It’s 2016 and Windows still displays drive and file sizes using base-2 size prefixes. My 1 TB SSD is shown as 916 GB, and a 449 million byte video file is shown as 428 MB. That is, Windows still insists that “MB” means 2^20 and “GB” means 2^30, even when dealing with non-technical customers.
- This makes no sense.
- Just because some parts of computers are base 2 doesn’t mean all parts are base 2.
- And, actually, most of the visible parts of computers are base-10.
So just stop it. Base 2 prefixes should only be used when there is a compelling advantage for the typical user, and for file and drive sizes in Windows explorer there are no such advantages. If you think I’m wrong (and I know that lots of people do) then be sure to explain exactly why base-2 size prefixes make sense in the context of file and drive sizes.
My specific use case is that I often end up seeing file sizes in exact bytes – from the “dir” command or from other sources. Eight digit numbers are inconvenient so I want to convert these numbers to MB before sharing them. Dividing by 1,048,576 is much more difficult than dividing by 1,000,000 and I see zero advantage to doing the more complicated division. But, if I do the simple/obvious division then I get different answers from Windows Explorer. Hence this rant.
In this article I am going to use words like thousands, millions, billions, and trillions when talking about base-10, KiB, MiB, GiB, and TiB when talking about base 2, and kB, MB, GB, and GB when quoting other people’s usage. I hope that this will always make it clear what I’m trying to say.
Things that are naturally base 2
Let me say up front that memory sizes, address-space sizes, virtual memory page sizes, cache sizes, register sizes, sector sizes, cluster sizes, and probably a few other things that I’ve forgotten about are naturally base 2. Cool. So, when talking about these things you should use base-2 based size prefixes.
However, the only one of these that is ever exposed to a consumer is memory size. A computer might have 8 GiB of RAM and describing that as 8.59 billion bytes is just cumbersome. So go for it and use base-2 prefixes for memory. And, if you want to tell consumers about page sizes and sector sizes then feel free to use base-2 prefixes – but really, why would a consumer care?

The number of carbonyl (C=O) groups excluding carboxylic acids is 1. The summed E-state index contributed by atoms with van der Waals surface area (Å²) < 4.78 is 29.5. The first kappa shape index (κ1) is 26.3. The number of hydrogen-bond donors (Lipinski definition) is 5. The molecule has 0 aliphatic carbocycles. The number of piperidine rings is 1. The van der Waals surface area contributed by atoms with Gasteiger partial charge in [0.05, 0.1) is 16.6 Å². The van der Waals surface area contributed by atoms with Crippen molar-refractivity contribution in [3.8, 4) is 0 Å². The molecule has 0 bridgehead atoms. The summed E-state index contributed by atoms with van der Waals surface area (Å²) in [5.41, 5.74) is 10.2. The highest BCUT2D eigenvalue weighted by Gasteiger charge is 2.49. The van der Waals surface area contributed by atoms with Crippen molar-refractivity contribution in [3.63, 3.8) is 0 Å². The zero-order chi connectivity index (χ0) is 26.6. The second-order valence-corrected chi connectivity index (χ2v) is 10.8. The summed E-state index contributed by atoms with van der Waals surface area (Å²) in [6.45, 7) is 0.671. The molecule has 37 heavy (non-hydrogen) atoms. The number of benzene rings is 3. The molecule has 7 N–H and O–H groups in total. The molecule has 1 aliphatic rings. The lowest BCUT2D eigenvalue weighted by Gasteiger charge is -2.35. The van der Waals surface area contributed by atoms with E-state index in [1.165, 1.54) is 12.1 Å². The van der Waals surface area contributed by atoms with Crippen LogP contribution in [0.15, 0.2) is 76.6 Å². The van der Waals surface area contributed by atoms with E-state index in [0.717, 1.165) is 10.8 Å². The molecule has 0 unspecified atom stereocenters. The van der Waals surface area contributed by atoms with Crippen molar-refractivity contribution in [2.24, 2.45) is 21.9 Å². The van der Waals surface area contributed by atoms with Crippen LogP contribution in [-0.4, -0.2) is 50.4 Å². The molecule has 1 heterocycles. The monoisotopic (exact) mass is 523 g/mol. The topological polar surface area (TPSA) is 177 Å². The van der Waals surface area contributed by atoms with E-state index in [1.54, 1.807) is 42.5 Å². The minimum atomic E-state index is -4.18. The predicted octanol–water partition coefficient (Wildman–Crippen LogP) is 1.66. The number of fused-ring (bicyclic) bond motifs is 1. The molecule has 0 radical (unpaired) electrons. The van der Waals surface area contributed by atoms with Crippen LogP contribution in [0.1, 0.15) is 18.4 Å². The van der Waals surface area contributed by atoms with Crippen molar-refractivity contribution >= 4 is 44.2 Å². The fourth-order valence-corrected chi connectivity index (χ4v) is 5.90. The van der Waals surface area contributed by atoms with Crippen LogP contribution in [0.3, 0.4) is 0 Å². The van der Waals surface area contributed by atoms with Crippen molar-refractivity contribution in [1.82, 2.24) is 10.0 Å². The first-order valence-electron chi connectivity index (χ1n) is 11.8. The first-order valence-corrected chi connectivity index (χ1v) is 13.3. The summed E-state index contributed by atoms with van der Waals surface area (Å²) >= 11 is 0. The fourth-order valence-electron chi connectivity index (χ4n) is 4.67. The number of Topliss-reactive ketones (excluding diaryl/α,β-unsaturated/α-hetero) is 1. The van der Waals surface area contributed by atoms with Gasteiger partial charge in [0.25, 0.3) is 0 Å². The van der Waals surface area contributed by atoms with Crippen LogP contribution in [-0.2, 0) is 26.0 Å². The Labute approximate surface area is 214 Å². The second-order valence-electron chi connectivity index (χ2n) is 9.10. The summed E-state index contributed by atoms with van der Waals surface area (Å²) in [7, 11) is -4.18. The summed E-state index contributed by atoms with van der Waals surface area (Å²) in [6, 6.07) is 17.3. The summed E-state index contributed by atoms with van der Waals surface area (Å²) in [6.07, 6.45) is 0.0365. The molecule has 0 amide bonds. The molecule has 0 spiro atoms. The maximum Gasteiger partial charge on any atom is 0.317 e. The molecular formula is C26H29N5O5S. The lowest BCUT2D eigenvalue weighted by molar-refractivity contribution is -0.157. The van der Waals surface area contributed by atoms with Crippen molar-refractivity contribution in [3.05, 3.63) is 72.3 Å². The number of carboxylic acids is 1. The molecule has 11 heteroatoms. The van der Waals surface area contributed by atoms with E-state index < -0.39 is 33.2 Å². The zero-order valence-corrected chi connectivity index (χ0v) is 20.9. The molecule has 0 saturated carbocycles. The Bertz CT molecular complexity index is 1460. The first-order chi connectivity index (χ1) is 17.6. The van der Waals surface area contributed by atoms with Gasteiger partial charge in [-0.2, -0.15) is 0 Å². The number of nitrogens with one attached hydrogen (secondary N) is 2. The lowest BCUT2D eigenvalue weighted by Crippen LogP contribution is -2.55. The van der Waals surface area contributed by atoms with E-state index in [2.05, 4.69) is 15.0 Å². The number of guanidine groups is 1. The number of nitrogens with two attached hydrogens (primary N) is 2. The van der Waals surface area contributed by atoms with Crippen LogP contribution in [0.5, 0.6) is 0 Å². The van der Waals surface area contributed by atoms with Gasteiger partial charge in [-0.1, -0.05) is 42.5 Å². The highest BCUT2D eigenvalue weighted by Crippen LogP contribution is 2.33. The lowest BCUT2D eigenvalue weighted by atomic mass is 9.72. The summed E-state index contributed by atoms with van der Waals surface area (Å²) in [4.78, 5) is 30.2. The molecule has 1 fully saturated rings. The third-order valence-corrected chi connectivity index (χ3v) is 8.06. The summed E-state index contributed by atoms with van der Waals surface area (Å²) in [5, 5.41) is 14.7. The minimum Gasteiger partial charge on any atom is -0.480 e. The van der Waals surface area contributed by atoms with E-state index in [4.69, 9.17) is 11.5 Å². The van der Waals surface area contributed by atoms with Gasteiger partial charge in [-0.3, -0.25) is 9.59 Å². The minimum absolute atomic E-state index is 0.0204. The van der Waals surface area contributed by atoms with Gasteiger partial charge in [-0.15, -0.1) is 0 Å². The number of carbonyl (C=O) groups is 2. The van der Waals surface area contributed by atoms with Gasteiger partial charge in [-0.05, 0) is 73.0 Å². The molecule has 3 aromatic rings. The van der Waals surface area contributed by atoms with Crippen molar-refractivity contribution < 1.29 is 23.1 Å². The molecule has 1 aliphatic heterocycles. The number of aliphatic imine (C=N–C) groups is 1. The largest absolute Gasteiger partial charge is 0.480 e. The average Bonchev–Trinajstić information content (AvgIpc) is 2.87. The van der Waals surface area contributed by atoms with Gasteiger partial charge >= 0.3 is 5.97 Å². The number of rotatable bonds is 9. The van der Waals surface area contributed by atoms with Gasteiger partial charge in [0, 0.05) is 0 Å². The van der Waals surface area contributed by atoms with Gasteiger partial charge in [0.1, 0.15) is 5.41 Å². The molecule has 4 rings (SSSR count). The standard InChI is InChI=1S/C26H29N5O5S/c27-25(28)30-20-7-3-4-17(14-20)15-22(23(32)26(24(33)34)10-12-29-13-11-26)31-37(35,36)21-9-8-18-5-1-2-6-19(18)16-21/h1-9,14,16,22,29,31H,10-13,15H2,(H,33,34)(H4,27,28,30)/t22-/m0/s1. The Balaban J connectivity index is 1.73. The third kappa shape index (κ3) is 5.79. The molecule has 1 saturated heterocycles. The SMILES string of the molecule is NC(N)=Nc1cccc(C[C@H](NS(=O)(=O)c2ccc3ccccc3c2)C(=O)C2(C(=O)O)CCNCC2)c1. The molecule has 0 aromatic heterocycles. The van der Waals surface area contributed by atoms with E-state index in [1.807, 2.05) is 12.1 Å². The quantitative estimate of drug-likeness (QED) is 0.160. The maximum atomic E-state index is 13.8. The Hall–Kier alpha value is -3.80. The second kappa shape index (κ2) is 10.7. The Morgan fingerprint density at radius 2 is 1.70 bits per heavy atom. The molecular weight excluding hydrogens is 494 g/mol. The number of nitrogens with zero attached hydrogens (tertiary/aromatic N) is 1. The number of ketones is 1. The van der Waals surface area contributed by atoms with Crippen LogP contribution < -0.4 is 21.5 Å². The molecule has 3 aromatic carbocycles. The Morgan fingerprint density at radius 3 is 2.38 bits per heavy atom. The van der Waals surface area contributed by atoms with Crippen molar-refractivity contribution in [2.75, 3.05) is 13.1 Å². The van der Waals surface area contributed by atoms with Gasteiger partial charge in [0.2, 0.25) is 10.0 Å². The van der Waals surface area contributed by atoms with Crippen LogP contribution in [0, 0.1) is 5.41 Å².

Amusingly enough, some Dell brochures have a blanket disclaimer that “GB refers to one billion bytes” and they carefully footnote this even on their memory sizes. This means that when Dell sells you an 8 GB computer they are technically only promising you 7.45 GiB. That’s just weird. It means that they are lying about how much memory their computers contain, but in the wrong direction!
Base 2 prefixes make sense for memory capacity because memory chips have a power-of-two capacity. Base 2 prefixes makes sense for address space because n bits can identify 2^n different addresses. Page sizes are base 2 because it allows for easy bit masking to select the page number and the address within the page. Bit masking is, in fact, one of the main advantages of base 2. So yeah, base 2 has its place.
But its place is not everywhere.
Things that come in base-10 sizes
The list of things that are best represented by base 10 includes CPU frequencies, Ethernet speeds, hard drive sizes, and flash drive sizes. One GHz is actually one billion Hz, Gigabit Ethernet runs at one billion bits per second, one TB drives are actually one trillion bytes, and a 32 GB flash drive is actually 32 billion bytes.
Some of these may seem surprising, but the question to ask yourself is “why should (technology x) use base 2?” If there is no compelling reason to use base 2 then using base 10 is the appropriate choice because it then matches the number system that human beings use. Base 10 should be the default, and base 2 should only be used when there is a compelling reason, such as for memory related technologies. Because base 10 is the default, the designers of oscillating crystals, Ethernet, hard drives, and flash drives have sensibly used base 10.
There are some interesting implications from frequencies being base 10, and memories being base 2. If you have 4 GiB of RAM and a bus that can read 256 billion bytes of memory per second then you might thing that you could read all of memory 64 times per second, right? But you can’t, because the frequency is base 10 and the memory size is base 2, which adds a a 7.4% mismatch. Because 4 GiB is actually 4.29 billion bytes this bus can only read all memory about 60 times per second.
Yes, there is also usually overhead for memory refresh cycles and what-not which mean that the actual read-all-memory passes per second is even lower. My point is that in addition to allowing for that overhead you also need to adjust for GB versus GiB.